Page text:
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Tax compliance firm Avalara has agreed to be acquired by Vista Equity Partners for $8.4 billion.
Avalara has more than 30,000 customers in 95 countries.
The transaction will take Avalara private, removing it from the New York Stock Exchange.
Avalara is starting the week with a big move. The tax compliance firm has agreed to be acquired by global investment firm Vista Equity Partners for $8.4 billion. Vista Equity Partners is acquiring Avalara at $93.50 per share, which represents a 27% premium of Avalara’s closing share price on July 6, 2022.
Founded in 2004, Avalara helps its more than 30,000 customers in 95 countries comply with tax regulations. The Washington-based company offers compliance solutions for various transaction taxes, including sales and use, VAT, GST, excise, communications, lodging, and other indirect tax types. In addition to tax compliance, Avalara also helps companies secure business licenses and provides sales tax data analysis that offer business insights. Among the company’s clients are Zillow, Pinterest, and Roku.
“Avalara is a mission-critical platform serving customers in a variety of end-markets, including retail, manufacturing, hospitality, and software,” said Vista Equity Partners Managing Director Adrian Alonso. “Avalara’s solutions, its commitment to product innovation, and its network of extensive partner integrations, resellers, and accountants make it a true leader in the space.”
Once complete, the transaction will take Avalara private, removing it from the New York Stock Exchange. Prior to going public in 2018, Avalara had raised $341 million. Scott McFarlane is co-founder and CEO.
Taxes, especially in the U.S., can be anxiety-inducing not only for consumers but also for small businesses. And even though this year’s tax filing deadline has been extended to July 15, the filing and payment requirements remain unchanged.
“The daunting task of gathering documents for a year that has passed is one that is difficult for small business owners, especially when they already feel overwhelmed at tax time,” said Lil Roberts, CEO and founder of Xendoo. “Coupling that pain point with small businesses feeling that federal tax is a “black box” and understanding how to maximize tax savings is also extremely frustrating.”
Fortunately, where there is a financial problem there is a fintech solution. There are many fintechs available to help both individuals and businesses not only understand their taxes but also to facilitate tax payment. Below, we’ve highlighted the top 10 tax-focused fintechs.
ANNA offers a business bank account and mobile tax app that help merchants with their invoicing, expense tracking, and taxes. The company’s app reminds businesses about tax deadlines and helps them prepare by estimating how much they owe as they earn revenue. ANNA also has a team of accountants to help prepare and submit tax returns.
Avalara offers tax compliance tools for a range of businesses. The Seattle-based company, which counts customers such as Pinterest, Adidas, and Bed Bath & Beyond, offers products to help companies calculate sales tax, gather data to prepare and file tax returns, as well as collect, store, and manage tax documents on behalf of the business. Avalara offers products tailored to specific businesses, including ecommerce, lodging, communications, and restaurants.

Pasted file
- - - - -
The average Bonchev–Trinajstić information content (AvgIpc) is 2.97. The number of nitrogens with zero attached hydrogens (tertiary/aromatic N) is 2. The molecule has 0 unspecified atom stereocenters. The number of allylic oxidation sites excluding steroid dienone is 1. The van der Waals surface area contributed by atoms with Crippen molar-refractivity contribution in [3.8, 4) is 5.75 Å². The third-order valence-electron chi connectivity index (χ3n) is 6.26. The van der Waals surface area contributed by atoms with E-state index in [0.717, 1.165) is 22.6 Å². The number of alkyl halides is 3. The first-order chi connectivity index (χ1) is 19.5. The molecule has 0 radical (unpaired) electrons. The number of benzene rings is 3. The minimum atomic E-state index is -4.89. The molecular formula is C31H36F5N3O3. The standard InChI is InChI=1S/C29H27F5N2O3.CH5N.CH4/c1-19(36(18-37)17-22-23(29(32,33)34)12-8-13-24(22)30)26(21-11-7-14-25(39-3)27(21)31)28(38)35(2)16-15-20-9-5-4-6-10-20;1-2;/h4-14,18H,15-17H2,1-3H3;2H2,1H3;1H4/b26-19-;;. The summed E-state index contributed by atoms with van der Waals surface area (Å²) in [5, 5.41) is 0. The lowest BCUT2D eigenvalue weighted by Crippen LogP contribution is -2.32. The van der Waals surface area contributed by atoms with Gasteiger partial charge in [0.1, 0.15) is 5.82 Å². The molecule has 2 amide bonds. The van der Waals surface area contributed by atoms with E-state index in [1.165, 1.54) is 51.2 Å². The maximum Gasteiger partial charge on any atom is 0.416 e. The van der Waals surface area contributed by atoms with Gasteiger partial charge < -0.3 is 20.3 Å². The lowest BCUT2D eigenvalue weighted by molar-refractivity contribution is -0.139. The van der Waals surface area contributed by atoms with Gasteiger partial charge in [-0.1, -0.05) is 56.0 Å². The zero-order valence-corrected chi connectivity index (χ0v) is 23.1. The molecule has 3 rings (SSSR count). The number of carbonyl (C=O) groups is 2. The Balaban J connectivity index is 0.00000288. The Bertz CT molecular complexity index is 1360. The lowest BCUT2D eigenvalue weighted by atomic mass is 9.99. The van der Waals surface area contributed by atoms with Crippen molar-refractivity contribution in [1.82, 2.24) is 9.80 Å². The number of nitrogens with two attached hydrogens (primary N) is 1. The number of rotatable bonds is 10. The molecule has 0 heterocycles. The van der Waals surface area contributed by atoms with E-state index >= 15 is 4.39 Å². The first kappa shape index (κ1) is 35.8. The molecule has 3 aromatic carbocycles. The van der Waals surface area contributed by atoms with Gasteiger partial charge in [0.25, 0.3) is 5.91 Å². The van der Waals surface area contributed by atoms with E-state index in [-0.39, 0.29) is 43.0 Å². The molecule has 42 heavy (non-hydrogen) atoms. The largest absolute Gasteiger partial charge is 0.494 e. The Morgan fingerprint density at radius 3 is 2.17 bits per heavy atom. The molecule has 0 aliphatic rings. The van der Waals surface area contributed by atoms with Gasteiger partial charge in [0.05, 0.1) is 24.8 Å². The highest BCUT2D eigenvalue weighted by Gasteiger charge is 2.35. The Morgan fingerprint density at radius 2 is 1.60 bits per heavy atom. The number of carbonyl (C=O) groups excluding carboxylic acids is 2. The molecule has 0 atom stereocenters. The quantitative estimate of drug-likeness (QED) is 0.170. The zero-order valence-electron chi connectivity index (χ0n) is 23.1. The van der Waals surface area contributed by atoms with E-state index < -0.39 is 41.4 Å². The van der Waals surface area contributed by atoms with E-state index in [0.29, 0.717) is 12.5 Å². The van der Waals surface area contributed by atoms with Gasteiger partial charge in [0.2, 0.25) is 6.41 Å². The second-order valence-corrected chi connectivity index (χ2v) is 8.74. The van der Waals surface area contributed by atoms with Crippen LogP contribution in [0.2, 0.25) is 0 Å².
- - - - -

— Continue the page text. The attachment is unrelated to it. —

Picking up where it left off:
In 2016, financial health company Credit Karmalaunched a free tax filing service. Interestingly, the company was recently purchased by TurboTax parent Intuit for $7 billion. In comparison with Credit Karma’s free service, TurboTax charges users anywhere from $60 to $120 for a federal return and $45 for a state return.
DAVO launched in 2011 to be the ADP for merchants’ sales tax. In other words, DAVO automates the entire sales tax process on a business’ behalf. The company connects to the merchant’s point-of-sale technology to collect sales data and sets aside taxes on a daily basis. When sales tax is due, DAVO files and pays on the small business’ behalf.
HR and payroll company Gusto has a robust set of services to make small business owners’ lives easier. The company automatically files payroll taxes and distributes I-9s, 1099s, and W-2s to employees. Gusto also helps businesses stay compliant by staying up-to-date on changing tax laws and doing all tax-related calculations on the business’ behalf.
Refundo offers a suite of solutions to help tax preparers bring their operations into the digital age. Among the company’s products are mobile document transfers, audit assistance, tax preparation fee collection service, payment acceptance tools, and refund advance technology. At the end of the day, the company’s solutions not only make the tax preparer’s life easier, they make the lives of their taxpaying clients easier, as well.
With a mission to make self-employment easier, RoamHR automatically removes tax withholdings from users’ accounts once they get paid and places the funds into a RoamHR Tax Withholding Account. The company also offers tools that help users track deductible expenses, such as mileage, and helps them file their business taxes each quarter.
Taxnology has built a digital tax compliance center, a web-based solution to help businesses manage their taxes digitally. The company stores business’ historical tax data in the cloud so that it can be used for future cash flow planning and budget purposes or retrieved in the event of an audit. Taxnology is currently only available in Hungary.